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One of the main features of the INQ Mini 3G is the integrated contacts menu, with Facebook, Skype and MSN contacts all included under one name.
This is an idea pioneered in the INQ1, and has since been copied by the likes of Palm and Motorola with the Pre and Dext. One account that isn't included is Twitter, with CEO Frank Meehan telling TechRadar that this was because you're less likely to personally know those you're following on Twitter, making it hard to place them to a specific contact in your phonebook.
It's not a simple process to put all the relevant information in the right place – it requires users to merge contacts by selecting all the information in turn and asking the phone to combine them. Considering most people have north of 200 contacts, and even more Facebook friends, this is a laborious process.
However, once done it works very well to have all the information in one place, giving easy access to the people you want to speak to via a variety of mediums.
The bad news is that the amount of information stored in the contacts menu makes it very, very slow to use at times, requiring users to wait two to three seconds to press one button.
Users can search through contacts by typing in the name, but this just makes things even slower than before, making it feel like the Mini 3G is searching through the entire internet to find the information you're after.
It's not too bad once you find the contact though, as there's a plethora of information available. We're talking your friend's Facebook status updates, and the option to poke, message or see pictures they've uploaded.
The same is true of Skype, allowing you to start a chat or VOIP call right from the contact (providing they're online, of course).
You can also video call a person from your contacts menu, but this feature is completely useless as there's no front facing camera, meaning you have to use the rear. Given the point of video calling is being able to see the person you're talking to, this is a pointless feature, unless you are trying to show somebody something.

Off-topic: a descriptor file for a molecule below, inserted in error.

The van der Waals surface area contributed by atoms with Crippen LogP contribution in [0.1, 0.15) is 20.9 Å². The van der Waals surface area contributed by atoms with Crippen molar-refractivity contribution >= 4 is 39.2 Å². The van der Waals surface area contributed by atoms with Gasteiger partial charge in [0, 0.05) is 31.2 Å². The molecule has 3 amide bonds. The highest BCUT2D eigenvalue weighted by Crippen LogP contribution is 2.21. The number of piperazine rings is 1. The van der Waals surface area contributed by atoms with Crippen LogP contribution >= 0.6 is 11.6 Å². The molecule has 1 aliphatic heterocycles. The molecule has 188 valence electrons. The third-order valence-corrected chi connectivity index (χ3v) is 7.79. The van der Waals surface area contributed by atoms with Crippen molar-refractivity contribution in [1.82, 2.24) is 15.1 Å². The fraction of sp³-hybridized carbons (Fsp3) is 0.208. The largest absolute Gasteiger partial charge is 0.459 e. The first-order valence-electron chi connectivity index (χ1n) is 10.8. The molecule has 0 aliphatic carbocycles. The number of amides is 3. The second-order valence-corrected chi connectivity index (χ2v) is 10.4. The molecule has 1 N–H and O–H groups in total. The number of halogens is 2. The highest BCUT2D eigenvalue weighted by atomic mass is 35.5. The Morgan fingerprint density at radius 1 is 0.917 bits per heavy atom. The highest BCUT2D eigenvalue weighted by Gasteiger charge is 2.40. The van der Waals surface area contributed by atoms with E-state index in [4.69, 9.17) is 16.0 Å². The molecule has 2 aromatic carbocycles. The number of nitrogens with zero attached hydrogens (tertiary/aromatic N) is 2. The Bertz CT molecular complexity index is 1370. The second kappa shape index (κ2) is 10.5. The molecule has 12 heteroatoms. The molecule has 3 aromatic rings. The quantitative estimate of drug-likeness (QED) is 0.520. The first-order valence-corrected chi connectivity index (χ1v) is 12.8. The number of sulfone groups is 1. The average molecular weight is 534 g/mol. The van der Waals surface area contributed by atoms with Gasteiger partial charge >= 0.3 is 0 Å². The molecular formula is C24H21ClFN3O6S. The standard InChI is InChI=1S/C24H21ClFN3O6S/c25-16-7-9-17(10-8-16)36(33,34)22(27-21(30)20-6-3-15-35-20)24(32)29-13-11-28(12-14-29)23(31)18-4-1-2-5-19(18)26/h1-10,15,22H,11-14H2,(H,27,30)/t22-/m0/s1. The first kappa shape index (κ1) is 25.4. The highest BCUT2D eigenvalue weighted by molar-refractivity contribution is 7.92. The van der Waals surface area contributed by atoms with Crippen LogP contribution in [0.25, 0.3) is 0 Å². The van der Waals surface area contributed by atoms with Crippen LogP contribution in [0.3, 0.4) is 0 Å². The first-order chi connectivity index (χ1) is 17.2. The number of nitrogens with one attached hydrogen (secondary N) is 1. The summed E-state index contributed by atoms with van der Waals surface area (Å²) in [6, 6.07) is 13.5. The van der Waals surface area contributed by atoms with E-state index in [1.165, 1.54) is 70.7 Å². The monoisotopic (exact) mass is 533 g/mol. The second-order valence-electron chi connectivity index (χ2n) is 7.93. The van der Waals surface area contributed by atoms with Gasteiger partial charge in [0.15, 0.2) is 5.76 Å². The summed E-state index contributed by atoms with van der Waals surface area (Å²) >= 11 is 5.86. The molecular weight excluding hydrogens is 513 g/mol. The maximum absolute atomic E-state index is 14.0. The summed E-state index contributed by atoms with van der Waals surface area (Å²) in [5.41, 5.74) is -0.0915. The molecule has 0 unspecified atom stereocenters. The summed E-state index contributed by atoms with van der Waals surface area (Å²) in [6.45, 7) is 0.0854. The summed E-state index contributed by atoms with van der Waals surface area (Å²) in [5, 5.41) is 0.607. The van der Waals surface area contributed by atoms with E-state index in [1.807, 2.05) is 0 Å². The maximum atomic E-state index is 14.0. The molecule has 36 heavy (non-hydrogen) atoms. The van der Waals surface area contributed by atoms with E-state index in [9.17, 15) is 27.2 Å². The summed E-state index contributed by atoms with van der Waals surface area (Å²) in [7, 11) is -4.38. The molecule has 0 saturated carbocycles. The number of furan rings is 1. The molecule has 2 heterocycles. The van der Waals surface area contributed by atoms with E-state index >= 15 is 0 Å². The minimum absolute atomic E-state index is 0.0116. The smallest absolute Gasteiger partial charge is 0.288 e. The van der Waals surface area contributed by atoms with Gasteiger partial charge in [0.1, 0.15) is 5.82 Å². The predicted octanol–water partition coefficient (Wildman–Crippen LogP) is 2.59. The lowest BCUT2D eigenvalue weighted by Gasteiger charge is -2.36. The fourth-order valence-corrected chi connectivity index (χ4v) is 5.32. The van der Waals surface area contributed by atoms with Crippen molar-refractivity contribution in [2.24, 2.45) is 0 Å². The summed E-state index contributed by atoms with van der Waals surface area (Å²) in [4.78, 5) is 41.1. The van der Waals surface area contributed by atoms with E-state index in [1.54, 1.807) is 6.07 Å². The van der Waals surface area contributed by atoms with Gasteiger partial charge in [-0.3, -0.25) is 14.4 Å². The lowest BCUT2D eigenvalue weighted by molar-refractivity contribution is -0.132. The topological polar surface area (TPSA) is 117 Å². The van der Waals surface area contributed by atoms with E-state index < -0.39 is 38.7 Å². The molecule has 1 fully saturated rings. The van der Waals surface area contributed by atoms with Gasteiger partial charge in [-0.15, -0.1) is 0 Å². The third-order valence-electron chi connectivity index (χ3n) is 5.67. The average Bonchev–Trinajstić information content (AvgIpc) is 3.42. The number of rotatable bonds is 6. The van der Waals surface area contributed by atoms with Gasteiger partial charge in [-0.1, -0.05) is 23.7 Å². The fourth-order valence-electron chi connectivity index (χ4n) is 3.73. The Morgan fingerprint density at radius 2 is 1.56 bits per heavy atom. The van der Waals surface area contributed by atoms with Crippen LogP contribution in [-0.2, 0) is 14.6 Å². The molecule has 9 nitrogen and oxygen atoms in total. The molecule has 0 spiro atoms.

Another cool feature is being able to back up all your contacts to a memory card – while the SIM will hold a large amount of numbers, if you're switching between INQ phones or flashing the Mini 3G you don't want to have to re-merge everything again, and backing up contacts onto the memory card just makes sense.
Call quality on the INQ Mini 3G is very good, with sound clear and crisp, and the microphone picking up our voice well.
Picking up and rejecting a call is easy too, with the large rubber keys the easiest thing to hit on the phone.
For a phone that's data centric, the Mini 3G is actually a good telephone, something that much more expensive smartphones fail to manage these days.
Current page: INQ Mini 3G: Calling and contactsPrev Page INQ Mini 3G: Interface Next Page INQ Mini 3G: Messaging
Gareth has been part of the consumer technology world in a career spanning three decades. He started life as a staff writer on the fledgling TechRadar, and has grown with the site (primarily as phones, tablets and wearables editor) until becoming Global Editor in Chief in 2018. Gareth has written over 4,000 articles for TechRadar, has contributed expert insight to a number of other publications, chaired panels on zeitgeist technologies, presented at the Gadget Show Live as well as representing the brand on TV and radio for multiple channels including Sky, BBC, ITV and Al-Jazeera. Passionate about fitness, he can bore anyone rigid about stress management, sleep tracking, heart rate variance as well as bemoaning something about the latest iPhone, Galaxy or OLED TV.